The Bugwood Network

Plant Invaders of Mid-Atlantic Natural Areas

Swearingen, J., K. Reshetiloff, B. Slattery, and S. Zwicker. 2002. Plant Invaders of
Mid-Atlantic Natural Areas. National Park Service and U.S. Fish & Wildlife Service, 82 pp.

Marsh Dewflower
Brent Steury, NPS
Marsh Dewflower
Murdannia keisak

Marsh dewflower, a member of the spiderwort family and native of eastern Asia, was first noted in 1935 in cultivated rice paddies in South Carolina. It escaped and has become established in the wild in 18 southern states and the District of Columbia. Marsh dewflower prefers damp soil at the edge of freshwater tidal marshes, around ponds and along slow moving streams. Its aggressive growth enables it to out-compete native plants by forming dense mats. Seeds are dispersed by wildlife. It also spreads when floods distribute root fragments to new locations.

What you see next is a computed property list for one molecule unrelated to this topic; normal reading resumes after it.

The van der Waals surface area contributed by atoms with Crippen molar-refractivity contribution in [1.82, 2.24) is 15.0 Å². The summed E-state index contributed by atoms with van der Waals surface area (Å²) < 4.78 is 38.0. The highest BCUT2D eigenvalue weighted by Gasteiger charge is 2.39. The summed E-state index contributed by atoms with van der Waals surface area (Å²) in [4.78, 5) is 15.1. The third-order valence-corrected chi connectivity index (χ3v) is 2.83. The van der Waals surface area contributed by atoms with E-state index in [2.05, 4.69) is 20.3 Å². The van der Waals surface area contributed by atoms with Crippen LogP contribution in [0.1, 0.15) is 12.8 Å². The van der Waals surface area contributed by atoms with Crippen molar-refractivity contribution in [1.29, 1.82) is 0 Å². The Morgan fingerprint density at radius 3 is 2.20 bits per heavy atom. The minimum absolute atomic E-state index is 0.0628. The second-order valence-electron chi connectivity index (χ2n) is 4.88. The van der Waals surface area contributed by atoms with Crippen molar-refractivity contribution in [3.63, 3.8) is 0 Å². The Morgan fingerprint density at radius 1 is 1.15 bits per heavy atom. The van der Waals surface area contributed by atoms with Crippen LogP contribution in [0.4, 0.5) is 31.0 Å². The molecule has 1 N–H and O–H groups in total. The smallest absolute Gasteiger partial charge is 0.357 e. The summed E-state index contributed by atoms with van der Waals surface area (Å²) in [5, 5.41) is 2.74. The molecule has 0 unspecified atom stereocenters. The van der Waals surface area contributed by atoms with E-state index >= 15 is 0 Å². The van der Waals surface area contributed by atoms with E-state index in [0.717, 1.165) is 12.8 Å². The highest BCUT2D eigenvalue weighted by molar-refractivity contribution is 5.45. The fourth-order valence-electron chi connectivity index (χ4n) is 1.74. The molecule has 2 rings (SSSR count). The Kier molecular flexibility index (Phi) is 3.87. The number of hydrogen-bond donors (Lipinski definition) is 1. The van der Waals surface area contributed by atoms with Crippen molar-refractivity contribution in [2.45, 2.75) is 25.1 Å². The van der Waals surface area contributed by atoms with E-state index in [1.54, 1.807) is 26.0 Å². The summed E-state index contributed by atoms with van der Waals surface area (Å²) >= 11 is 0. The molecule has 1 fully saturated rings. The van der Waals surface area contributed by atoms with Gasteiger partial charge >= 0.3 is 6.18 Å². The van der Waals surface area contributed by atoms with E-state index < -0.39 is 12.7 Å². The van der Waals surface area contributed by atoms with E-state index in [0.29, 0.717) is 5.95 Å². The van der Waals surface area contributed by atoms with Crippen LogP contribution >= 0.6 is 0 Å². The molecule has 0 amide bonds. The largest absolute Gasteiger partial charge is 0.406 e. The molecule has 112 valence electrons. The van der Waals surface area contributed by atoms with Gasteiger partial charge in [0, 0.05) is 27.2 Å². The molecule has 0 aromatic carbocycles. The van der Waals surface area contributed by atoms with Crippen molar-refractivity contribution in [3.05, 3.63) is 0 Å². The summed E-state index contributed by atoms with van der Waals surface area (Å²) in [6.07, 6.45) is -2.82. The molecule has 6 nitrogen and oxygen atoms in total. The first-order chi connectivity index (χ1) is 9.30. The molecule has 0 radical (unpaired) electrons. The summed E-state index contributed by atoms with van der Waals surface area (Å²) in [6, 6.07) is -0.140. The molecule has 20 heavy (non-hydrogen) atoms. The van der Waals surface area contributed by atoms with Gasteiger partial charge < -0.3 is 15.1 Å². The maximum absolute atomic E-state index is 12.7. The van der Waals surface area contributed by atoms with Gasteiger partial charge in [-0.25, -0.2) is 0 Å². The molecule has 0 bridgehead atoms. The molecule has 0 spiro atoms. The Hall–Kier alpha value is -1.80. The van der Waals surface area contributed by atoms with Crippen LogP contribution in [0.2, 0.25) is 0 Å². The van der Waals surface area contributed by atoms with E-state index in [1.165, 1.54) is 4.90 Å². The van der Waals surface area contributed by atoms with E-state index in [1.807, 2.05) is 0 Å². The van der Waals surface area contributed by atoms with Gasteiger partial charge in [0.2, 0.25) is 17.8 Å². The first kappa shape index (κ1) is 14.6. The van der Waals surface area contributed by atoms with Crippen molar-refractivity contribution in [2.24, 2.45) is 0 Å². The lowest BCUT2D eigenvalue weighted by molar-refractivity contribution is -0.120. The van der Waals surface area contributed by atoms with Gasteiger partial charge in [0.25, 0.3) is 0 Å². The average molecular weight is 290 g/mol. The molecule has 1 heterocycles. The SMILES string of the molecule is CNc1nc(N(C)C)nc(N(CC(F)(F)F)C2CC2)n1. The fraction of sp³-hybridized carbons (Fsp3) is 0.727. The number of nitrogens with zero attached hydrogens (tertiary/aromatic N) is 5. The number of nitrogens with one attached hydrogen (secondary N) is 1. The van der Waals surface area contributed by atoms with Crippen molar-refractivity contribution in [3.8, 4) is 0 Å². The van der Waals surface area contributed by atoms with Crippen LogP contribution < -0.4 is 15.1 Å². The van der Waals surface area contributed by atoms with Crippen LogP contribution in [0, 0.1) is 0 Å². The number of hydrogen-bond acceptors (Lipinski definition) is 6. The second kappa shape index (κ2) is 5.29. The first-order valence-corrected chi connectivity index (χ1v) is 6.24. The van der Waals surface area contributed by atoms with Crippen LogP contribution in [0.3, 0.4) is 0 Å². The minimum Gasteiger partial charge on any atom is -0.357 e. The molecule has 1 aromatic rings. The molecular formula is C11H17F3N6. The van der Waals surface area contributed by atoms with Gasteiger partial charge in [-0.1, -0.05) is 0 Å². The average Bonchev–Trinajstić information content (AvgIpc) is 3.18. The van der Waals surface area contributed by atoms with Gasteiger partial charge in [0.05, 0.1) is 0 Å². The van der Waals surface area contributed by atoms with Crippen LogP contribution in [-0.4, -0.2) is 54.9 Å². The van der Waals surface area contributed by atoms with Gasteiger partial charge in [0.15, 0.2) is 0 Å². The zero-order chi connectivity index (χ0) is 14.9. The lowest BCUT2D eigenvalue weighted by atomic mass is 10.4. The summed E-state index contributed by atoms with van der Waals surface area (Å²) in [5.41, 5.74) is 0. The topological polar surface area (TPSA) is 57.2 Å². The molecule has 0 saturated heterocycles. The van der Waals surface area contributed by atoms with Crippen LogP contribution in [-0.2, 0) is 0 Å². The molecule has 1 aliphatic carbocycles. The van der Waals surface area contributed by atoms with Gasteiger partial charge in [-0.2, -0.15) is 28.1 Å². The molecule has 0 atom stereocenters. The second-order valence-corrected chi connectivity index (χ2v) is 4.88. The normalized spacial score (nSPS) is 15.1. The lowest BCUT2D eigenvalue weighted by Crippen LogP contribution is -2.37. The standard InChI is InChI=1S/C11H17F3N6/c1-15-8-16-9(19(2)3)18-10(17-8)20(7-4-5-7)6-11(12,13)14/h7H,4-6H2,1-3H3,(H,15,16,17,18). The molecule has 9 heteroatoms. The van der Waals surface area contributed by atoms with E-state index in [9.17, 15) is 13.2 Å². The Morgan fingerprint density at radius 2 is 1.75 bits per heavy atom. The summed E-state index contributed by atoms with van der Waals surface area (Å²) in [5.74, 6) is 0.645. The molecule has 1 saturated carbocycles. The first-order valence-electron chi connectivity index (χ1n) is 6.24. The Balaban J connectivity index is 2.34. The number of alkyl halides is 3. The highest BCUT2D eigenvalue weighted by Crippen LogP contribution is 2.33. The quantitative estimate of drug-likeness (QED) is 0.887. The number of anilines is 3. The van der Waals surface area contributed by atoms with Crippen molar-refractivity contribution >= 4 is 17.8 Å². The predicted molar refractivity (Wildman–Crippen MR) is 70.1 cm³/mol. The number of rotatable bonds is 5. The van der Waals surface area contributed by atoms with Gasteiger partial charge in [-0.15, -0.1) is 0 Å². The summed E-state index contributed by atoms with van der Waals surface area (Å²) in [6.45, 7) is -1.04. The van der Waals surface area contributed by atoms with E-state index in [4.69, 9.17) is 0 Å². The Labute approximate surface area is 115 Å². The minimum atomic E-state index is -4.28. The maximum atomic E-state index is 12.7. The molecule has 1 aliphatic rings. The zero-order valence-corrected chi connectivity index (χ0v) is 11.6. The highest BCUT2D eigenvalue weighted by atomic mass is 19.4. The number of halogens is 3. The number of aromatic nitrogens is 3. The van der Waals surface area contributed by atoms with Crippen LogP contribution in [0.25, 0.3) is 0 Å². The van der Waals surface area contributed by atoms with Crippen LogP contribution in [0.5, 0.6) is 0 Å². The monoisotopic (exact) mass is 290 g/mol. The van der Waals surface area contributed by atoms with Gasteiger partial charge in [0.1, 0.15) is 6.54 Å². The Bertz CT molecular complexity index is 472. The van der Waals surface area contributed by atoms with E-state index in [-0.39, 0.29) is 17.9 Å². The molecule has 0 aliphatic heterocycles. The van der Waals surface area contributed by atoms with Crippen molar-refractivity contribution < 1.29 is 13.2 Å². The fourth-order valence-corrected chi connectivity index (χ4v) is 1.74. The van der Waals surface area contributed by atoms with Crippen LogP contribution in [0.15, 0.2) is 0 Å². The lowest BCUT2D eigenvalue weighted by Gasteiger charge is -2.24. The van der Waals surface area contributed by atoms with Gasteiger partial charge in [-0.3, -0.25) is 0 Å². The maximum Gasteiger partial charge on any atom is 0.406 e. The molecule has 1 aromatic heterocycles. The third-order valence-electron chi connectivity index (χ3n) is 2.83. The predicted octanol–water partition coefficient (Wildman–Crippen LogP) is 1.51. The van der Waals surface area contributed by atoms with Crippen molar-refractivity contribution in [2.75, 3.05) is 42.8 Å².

Prevention and Control
Hand pulling may be effective if done before the plant sets seed. Glyphosate treatments were ineffective when applied early in the season.

Native Alternatives
water plantain (Alisma subcordatum), three-way sedge (Dulichium arundinaceum), duck-potato or arrowhead (Sagittaria latifolia or rigida)

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USDA Forest ServiceUSDA APHIS PPQThe Bugwood Network University of Georgia Bargeron, C.T., D.J. Moorhead, G.K. Douce, R.C. Reardon & A.E. Miller
(Tech. Coordinators). 2003. Invasive Plants of the Eastern U.S.:
Identification and Control. USDA Forest Service - Forest Health
Technology Enterprise Team. Morgantown, WV USA. FHTET-2003-08.